Re: The most important stat that nobody seems to use! (PER differential)
> The Pistons are a very good team because they have a bunch ofThe Pistons, as a team, outplay their opponents. Saying their
> guys who outplay the man guarding them.
players outplay their opposing matchup is a slightly different issue.
That reminds me of a DeanO point about WINVAL that I wish I'd
remembered and found a way to point to in my column about DanVAL --
teams aren't trying to win every five-minute stretch of game,
they're trying to win a 48-minute game. Similarly, teams aren't
trying to win each position, they're trying to win _as a team_.
You could, of course, outplay the opponent at four positions but
lose because the disparity at the other was so dramatic. That's why
I can't stand those "head-to-head" matchups people do when
previewing games (At least in the context of "who's better?" -- I
actually talk about people head-to-head in my previews for
Supersonics.com, but in a more general "hey, these are two players
nominally matched up with each other" sense).
I think this sort of analysis does have some value, and lately I've
been thinking about it with regards to the Sonics.
Everybody (read: Sonics fans) talks about needing a 20-10 guy up
front, but if the Sonics were merely average at power forward (which
isn't that far from 20-10) and center, they'd be an outstanding team
because of their perimeter punch. Similarly, I think a lot of the
Bucks having about the same record even after their perimeter was
weakened was getting to almost average with Joe Smith, Brian
Skinner, and Dan Gadzuric up front.
This is slightly off the main topic of analysis, but as we continue
to refine our methods of analyzing individual defense, I think a
critical topic will be resolving individual and team defense, as
well as determining how to account for different forms of individual
This is the argument that MikeT and DeanO have advanced in the past:
If a player, let's call him Doe Jumars, limits guys under their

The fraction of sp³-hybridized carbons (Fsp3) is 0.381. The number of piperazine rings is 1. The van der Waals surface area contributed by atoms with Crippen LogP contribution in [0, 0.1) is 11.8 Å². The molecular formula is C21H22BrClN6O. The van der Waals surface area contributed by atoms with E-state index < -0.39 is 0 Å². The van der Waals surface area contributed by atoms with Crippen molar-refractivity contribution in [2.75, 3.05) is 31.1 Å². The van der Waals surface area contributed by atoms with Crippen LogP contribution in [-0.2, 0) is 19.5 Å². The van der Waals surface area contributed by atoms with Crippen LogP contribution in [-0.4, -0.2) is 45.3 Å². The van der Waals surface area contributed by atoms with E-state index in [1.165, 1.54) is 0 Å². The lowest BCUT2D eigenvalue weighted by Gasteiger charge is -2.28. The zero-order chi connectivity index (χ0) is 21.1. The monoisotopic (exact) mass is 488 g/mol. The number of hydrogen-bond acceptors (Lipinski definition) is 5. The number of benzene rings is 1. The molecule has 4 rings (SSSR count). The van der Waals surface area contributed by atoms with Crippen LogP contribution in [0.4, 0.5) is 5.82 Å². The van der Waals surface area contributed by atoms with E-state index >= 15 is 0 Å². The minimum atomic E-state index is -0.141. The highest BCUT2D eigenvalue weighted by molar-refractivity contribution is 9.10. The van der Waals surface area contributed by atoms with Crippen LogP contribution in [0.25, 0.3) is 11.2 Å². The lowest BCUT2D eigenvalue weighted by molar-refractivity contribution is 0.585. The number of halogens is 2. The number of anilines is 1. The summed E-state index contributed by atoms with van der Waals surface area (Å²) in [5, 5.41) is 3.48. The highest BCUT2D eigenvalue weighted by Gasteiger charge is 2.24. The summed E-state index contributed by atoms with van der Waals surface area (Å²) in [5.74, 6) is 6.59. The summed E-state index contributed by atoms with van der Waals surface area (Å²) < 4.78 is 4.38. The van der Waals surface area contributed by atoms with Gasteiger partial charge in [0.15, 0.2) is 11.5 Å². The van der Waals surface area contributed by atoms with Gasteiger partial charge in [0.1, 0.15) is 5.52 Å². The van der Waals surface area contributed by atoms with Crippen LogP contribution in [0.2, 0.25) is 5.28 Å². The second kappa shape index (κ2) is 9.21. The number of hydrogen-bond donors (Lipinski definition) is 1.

usual possessions at the same efficiency, how do we rate that?
If Allen Iverson gets 50% more steals than the average shooting
guard but allows opposing players to be 5% more efficient and use 5%
more possessions, how do we rate that?
These aren't easy questions.
>From: "mrintp2000" <shzys@...>Isn't zone played some in the NBA? Don't players play a variety of matchups
>Subject: [APBR_analysis] The most important stat that nobody seems to use!
>Date: Mon, 03 May 2004 23:11:09 -0000
>I've read a lot of the discussion about the PER and many people seem
>to correctly regard it as the best way to measure a players
>production. But even better, is to measure a player production vs. his
>opposing player. This way, defense is correctly valued by the stats
>without an overemphasis on creating defensive stats that don't exist
>or overvaluing unimportant stats. Allow me to illustrate with an
in a game?
Isn't it often hard to classify what position a player really plays (let
alone the position he defends)?
Don't get me wrong - the PER differential can give SOME insight. But we
need to remember the limitations.
I can promise you that Reggie Miller's low opposing SG PER can be greatly
attributed to Ron Artest (and maybe a few others). That's the type of thing
I'm talking about.
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